The Life of Torah: Readings in the Jewish Religious Experience

The Life of Torah: Readings in the Jewish Religious Experience

The Life of Torah: Readings in the Jewish Religious Experience

The Life of Torah: Readings in the Jewish Religious Experience

Excerpt

The Life of Torah is a source book intended to convey, so far as it is possible through the experience of merely reading a book, some of the meanings contained within the Jewish religious tradition. I believe that classical Judaism is accessible through three sources, of which we shall draw on two: first, the pages of Jewish liturgy, second, the classical literature of the rabbinic sages of all times, and third, the reflections of living men and women whose lives are shaped by, and in response to, the tradition. In the readings that follow are the first and the third sorts of evidence. The second is omitted because of the difficulty of gaining immediate access to, and accurately interpreting, the writings of premodern men and women. To approach the classic literature in its own setting and not mediated through the mind and expression of twentieth-century men and women is exceedingly difficult, for one has to know a great deal about the cultural and philosophical context in which that literature was created. A surer path into the classical tradition is through the ways in which it is described by contemporary writers for contemporary readers, particularly by those writers who also are scholars and are able to express in a clear and authentic way what the classical literature has to say. The liturgy, on the other hand, still lives in the synagogue and preserves the capacity to speak directly to modern men and women. One does not need to be a scholar to appreciate its power. Indeed, to know who wrote a particular prayer and where he lived in no way illuminates the full meaning of that prayer. To know only that when facing God Jews say these particular words is to know a great deal about Judaism.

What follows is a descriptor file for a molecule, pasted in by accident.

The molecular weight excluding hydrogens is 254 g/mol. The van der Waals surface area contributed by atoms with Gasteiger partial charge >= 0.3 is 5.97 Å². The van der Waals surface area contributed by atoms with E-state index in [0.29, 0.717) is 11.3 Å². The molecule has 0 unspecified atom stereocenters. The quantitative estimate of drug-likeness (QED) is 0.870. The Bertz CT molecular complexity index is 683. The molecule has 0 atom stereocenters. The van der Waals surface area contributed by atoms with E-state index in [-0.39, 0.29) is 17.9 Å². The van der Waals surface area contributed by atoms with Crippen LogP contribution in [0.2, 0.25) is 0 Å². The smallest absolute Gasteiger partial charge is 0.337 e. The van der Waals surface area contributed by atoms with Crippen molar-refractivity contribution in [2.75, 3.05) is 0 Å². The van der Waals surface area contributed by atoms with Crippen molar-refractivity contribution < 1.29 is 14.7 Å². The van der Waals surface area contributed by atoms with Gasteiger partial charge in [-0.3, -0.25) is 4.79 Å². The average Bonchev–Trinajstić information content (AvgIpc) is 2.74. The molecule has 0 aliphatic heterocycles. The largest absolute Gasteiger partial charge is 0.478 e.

I therefore have tried to represent the inner life of Jewish piety through very extensive quotations from the Jewish prayerbook. These serve to illustrate the theology and moral perceptions of the Judaic tradition. They do so better than do theological writings, for the prayers are said by all pious Jews and speak both to and for their situation. Obviously, people who do not affirm the message of these prayers are not going to grasp all of what they say in behalf of people who do. But the presentations of the liturgical forms and personal piety are to express the spirit of Judaism in its most authentic and idiomatic language. If you want to know what it means to be a Jew, this is the best way.

Sacred literature of course occurs throughout the liturgy, and Psalms and many Scriptural passages are cited as they appear in important and dramatic moments in the life of prayer. Nearly every writer who appears in this anthology draws extensively, whether explicitly or not, upon the Hebrew Bible, the Talmud, the writings of philosophers, mystics, and sages. But, again, for our purpose it would be misleading to approach the Hebrew Bible or the Talmudic sources outside of the context of Judaic piety, for it is only that context which today gives them meaning and makes them significant for the description of classical and . . .

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